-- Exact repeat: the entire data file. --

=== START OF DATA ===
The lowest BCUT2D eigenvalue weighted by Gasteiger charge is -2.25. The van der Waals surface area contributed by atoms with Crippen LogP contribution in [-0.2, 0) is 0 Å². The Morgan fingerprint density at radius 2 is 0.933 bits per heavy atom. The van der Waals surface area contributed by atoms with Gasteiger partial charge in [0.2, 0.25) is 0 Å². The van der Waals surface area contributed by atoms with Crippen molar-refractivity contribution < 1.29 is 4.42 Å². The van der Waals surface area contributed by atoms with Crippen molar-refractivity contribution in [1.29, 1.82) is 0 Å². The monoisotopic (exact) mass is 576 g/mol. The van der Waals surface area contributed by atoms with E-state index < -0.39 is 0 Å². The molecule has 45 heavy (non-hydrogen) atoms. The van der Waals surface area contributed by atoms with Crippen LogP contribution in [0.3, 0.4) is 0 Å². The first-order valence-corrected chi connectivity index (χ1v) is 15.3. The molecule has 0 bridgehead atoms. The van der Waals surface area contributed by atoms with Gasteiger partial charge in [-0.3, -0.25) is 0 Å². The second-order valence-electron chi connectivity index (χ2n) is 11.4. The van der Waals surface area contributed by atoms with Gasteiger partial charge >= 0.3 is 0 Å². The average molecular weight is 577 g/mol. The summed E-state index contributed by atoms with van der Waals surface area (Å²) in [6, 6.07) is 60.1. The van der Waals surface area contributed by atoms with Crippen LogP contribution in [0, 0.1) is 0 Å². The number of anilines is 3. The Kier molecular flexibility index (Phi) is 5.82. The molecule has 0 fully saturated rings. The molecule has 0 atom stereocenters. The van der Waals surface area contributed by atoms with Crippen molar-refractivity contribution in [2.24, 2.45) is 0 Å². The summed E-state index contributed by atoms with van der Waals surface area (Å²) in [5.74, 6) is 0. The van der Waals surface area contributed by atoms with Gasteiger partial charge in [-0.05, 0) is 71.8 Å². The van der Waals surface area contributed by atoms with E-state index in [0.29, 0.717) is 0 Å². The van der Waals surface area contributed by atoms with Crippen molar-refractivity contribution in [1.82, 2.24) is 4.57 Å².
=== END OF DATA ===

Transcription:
The lowest BCUT2D eigenvalue weighted by Gasteiger charge is -2.25. The van der Waals surface area contributed by atoms with Crippen LogP contribution in [-0.2, 0) is 0 Å². The Morgan fingerprint density at radius 2 is 0.933 bits per heavy atom. The van der Waals surface area contributed by atoms with Gasteiger partial charge in [0.2, 0.25) is 0 Å². The van der Waals surface area contributed by atoms with Crippen molar-refractivity contribution < 1.29 is 4.42 Å². The van der Waals surface area contributed by atoms with Crippen molar-refractivity contribution in [1.29, 1.82) is 0 Å². The monoisotopic (exact) mass is 576 g/mol. The van der Waals surface area contributed by atoms with E-state index < -0.39 is 0 Å². The molecule has 45 heavy (non-hydrogen) atoms. The van der Waals surface area contributed by atoms with Crippen LogP contribution in [0.3, 0.4) is 0 Å². The first-order valence-corrected chi connectivity index (χ1v) is 15.3. The molecule has 0 bridgehead atoms. The van der Waals surface area contributed by atoms with Gasteiger partial charge in [-0.3, -0.25) is 0 Å². The second-order valence-electron chi connectivity index (χ2n) is 11.4. The van der Waals surface area contributed by atoms with Gasteiger partial charge >= 0.3 is 0 Å². The average molecular weight is 577 g/mol. The summed E-state index contributed by atoms with van der Waals surface area (Å²) in [6, 6.07) is 60.1. The van der Waals surface area contributed by atoms with Crippen LogP contribution in [0, 0.1) is 0 Å². The number of anilines is 3. The Kier molecular flexibility index (Phi) is 5.82. The molecule has 0 fully saturated rings. The molecule has 0 atom stereocenters. The van der Waals surface area contributed by atoms with Crippen molar-refractivity contribution in [2.24, 2.45) is 0 Å². The summed E-state index contributed by atoms with van der Waals surface area (Å²) in [5.74, 6) is 0. The van der Waals surface area contributed by atoms with Gasteiger partial charge in [-0.05, 0) is 71.8 Å². The van der Waals surface area contributed by atoms with E-state index in [0.29, 0.717) is 0 Å². The van der Waals surface area contributed by atoms with Crippen molar-refractivity contribution in [1.82, 2.24) is 4.57 Å².